It was all you ever knew.  It was all your parents ever knew, as well as the rest of your family.  It was all that any of your people had ever known.  Up before sunrise, awakened by the call of your master’s voice.  Grueling, seemingly endless labor surpassed the day and fear of torture or death covered your bed through the night.  That is, until you were redeemed from your slavery.  A far off King, having known of your plight, set forth an ancient plan that would forever change your life.  He sent His man into your country of captivity and began to work wonders amongst the people and herald the impending judgment coming by the hand of the King.  Your captors mocked and increased your oppression, which aroused mummers against the King. And then it happened: the King’s man proclaimed one final judgment – death would sweep the land.  As hope fled from your people, the King sent a message, “I will pay the price required.”  Under the darkness of night the King’s wrath was poured out, yet you and your people remained.  With the fragrance of death in the air, your captors had been destroyed.  At the price of life taken, you have been set free, given life, and brought under the care of the King.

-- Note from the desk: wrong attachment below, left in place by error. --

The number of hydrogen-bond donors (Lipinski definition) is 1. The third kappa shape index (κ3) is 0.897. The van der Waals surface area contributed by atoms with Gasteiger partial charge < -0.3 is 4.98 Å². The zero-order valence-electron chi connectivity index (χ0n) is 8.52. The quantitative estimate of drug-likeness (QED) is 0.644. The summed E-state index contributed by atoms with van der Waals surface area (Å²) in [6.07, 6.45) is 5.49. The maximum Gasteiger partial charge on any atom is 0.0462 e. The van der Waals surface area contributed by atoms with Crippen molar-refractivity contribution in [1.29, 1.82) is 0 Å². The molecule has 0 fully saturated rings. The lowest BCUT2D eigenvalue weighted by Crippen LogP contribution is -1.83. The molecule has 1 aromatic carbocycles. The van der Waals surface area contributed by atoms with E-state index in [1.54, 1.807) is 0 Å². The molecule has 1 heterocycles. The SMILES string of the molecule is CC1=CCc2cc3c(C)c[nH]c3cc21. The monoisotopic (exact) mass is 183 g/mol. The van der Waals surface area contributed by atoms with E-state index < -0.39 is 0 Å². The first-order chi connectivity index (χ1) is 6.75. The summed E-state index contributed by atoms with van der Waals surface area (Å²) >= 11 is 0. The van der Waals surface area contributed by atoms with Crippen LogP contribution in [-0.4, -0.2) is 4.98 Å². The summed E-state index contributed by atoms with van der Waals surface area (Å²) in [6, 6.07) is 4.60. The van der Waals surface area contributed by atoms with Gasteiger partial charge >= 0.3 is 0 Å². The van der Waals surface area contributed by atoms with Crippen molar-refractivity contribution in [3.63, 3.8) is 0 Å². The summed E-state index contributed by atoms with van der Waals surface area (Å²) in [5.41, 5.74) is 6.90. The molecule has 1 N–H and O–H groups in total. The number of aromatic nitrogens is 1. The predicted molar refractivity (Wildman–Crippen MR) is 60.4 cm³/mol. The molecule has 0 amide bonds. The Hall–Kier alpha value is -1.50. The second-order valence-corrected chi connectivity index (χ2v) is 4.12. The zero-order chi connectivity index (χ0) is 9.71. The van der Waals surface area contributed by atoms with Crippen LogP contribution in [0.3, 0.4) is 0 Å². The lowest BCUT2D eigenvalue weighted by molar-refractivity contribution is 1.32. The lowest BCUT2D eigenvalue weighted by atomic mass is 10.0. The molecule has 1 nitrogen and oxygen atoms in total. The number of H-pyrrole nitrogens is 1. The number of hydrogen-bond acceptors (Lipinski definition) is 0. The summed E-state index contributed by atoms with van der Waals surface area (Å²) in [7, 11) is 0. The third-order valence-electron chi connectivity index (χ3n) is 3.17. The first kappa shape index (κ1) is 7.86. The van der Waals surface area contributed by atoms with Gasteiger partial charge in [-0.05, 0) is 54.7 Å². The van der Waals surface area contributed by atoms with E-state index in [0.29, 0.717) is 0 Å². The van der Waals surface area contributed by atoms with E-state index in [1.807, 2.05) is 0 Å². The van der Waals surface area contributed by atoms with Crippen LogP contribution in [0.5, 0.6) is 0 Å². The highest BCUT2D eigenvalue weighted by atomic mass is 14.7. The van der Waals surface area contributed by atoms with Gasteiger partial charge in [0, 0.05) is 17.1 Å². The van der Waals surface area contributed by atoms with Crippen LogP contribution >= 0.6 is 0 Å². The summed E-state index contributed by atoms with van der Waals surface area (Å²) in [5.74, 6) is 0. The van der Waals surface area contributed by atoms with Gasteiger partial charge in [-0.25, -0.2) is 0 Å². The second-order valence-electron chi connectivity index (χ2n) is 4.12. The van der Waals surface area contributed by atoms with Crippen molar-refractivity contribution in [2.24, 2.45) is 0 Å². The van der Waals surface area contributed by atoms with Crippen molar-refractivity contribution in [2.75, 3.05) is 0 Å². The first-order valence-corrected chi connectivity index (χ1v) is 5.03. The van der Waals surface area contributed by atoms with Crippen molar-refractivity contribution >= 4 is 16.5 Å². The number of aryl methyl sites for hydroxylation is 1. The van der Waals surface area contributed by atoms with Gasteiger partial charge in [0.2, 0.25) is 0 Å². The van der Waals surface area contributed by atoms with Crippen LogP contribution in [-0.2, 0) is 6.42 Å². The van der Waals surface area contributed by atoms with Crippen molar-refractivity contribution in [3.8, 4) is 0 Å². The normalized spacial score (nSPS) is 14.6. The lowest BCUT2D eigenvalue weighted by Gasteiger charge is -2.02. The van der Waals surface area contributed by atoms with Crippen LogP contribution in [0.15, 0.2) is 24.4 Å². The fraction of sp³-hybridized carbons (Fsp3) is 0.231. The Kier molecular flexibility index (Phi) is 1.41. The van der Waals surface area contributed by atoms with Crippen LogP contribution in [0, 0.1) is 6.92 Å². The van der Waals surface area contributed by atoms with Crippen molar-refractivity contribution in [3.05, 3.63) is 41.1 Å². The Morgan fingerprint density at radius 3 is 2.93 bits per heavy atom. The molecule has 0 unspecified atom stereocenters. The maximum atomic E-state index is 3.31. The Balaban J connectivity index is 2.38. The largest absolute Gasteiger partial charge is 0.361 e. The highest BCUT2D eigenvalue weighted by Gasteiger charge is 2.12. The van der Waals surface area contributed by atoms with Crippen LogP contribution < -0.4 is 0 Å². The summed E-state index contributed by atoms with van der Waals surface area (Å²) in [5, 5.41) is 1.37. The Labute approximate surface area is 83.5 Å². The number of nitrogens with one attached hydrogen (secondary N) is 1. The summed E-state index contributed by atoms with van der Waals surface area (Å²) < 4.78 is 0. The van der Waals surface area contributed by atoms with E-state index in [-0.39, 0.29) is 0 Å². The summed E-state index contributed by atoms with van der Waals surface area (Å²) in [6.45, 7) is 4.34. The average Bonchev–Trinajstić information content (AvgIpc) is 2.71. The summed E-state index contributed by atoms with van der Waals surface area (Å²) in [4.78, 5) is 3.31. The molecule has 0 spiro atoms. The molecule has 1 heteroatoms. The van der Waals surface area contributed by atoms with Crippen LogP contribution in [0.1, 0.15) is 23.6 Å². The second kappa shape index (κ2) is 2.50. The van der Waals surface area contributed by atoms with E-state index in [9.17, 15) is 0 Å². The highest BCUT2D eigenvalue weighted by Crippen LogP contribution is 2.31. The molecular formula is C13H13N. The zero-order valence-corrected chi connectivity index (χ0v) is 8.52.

Immediately you begin your sojourn to the land of the King.  The journey is hard but the King’s provisions are abundant and continue to rain down.  And your constant hope is the promise the King has made that when you reach His land you will dine with Him forevermore as one of His own. After many years sojourning, you arrive at a glorious sight – the kingdom of the King.  You are ushered quickly to the King’s palace and into a grand hall to await the entrance of the King and the banquet He has prepared for your coming.  Great anticipation fills your heart and your mind.  What will He look like?  What will He be like?  How should I act?  How can I thank Him?